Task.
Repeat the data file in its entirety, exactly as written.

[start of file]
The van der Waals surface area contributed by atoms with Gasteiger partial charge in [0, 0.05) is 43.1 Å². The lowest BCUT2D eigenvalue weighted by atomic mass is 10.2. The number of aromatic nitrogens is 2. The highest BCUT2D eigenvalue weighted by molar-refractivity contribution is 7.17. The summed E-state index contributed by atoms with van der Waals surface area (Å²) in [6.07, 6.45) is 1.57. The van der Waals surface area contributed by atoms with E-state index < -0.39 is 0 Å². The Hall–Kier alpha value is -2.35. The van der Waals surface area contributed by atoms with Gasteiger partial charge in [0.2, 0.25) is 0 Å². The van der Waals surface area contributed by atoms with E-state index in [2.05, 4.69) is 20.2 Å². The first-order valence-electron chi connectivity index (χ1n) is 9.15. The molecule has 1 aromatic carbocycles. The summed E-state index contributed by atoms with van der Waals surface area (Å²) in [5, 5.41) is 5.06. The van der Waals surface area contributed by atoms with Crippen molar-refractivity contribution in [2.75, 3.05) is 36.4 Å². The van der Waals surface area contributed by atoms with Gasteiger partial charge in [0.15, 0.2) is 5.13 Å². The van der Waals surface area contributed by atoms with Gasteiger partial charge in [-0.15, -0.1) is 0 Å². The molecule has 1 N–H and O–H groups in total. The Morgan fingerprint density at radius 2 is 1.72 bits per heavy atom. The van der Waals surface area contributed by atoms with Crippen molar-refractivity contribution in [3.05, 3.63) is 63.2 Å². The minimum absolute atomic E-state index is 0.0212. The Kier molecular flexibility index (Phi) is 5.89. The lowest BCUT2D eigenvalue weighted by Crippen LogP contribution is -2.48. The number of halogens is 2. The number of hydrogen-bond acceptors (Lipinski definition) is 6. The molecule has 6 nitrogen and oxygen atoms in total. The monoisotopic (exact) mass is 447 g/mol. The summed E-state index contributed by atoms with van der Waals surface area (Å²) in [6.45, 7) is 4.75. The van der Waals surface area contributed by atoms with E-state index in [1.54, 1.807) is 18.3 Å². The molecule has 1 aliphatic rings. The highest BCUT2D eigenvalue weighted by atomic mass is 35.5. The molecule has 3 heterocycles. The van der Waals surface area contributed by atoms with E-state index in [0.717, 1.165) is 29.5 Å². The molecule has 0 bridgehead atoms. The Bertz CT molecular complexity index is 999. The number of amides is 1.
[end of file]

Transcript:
The van der Waals surface area contributed by atoms with Gasteiger partial charge in [0, 0.05) is 43.1 Å². The lowest BCUT2D eigenvalue weighted by atomic mass is 10.2. The number of aromatic nitrogens is 2. The highest BCUT2D eigenvalue weighted by molar-refractivity contribution is 7.17. The summed E-state index contributed by atoms with van der Waals surface area (Å²) in [6.07, 6.45) is 1.57. The van der Waals surface area contributed by atoms with E-state index < -0.39 is 0 Å². The Hall–Kier alpha value is -2.35. The van der Waals surface area contributed by atoms with Gasteiger partial charge in [0.2, 0.25) is 0 Å². The van der Waals surface area contributed by atoms with E-state index in [2.05, 4.69) is 20.2 Å². The first-order valence-electron chi connectivity index (χ1n) is 9.15. The molecule has 1 aromatic carbocycles. The summed E-state index contributed by atoms with van der Waals surface area (Å²) in [5, 5.41) is 5.06. The van der Waals surface area contributed by atoms with Crippen molar-refractivity contribution in [2.75, 3.05) is 36.4 Å². The van der Waals surface area contributed by atoms with Gasteiger partial charge in [0.15, 0.2) is 5.13 Å². The van der Waals surface area contributed by atoms with Gasteiger partial charge in [-0.15, -0.1) is 0 Å². The molecule has 1 N–H and O–H groups in total. The Morgan fingerprint density at radius 2 is 1.72 bits per heavy atom. The van der Waals surface area contributed by atoms with Crippen molar-refractivity contribution in [3.05, 3.63) is 63.2 Å². The minimum absolute atomic E-state index is 0.0212. The Kier molecular flexibility index (Phi) is 5.89. The lowest BCUT2D eigenvalue weighted by Crippen LogP contribution is -2.48. The number of halogens is 2. The number of hydrogen-bond acceptors (Lipinski definition) is 6. The molecule has 6 nitrogen and oxygen atoms in total. The monoisotopic (exact) mass is 447 g/mol. The summed E-state index contributed by atoms with van der Waals surface area (Å²) in [6.45, 7) is 4.75. The van der Waals surface area contributed by atoms with E-state index in [1.54, 1.807) is 18.3 Å². The molecule has 1 aliphatic rings. The highest BCUT2D eigenvalue weighted by atomic mass is 35.5. The molecule has 3 heterocycles. The van der Waals surface area contributed by atoms with E-state index in [0.717, 1.165) is 29.5 Å². The molecule has 0 bridgehead atoms. The Bertz CT molecular complexity index is 999. The number of amides is 1.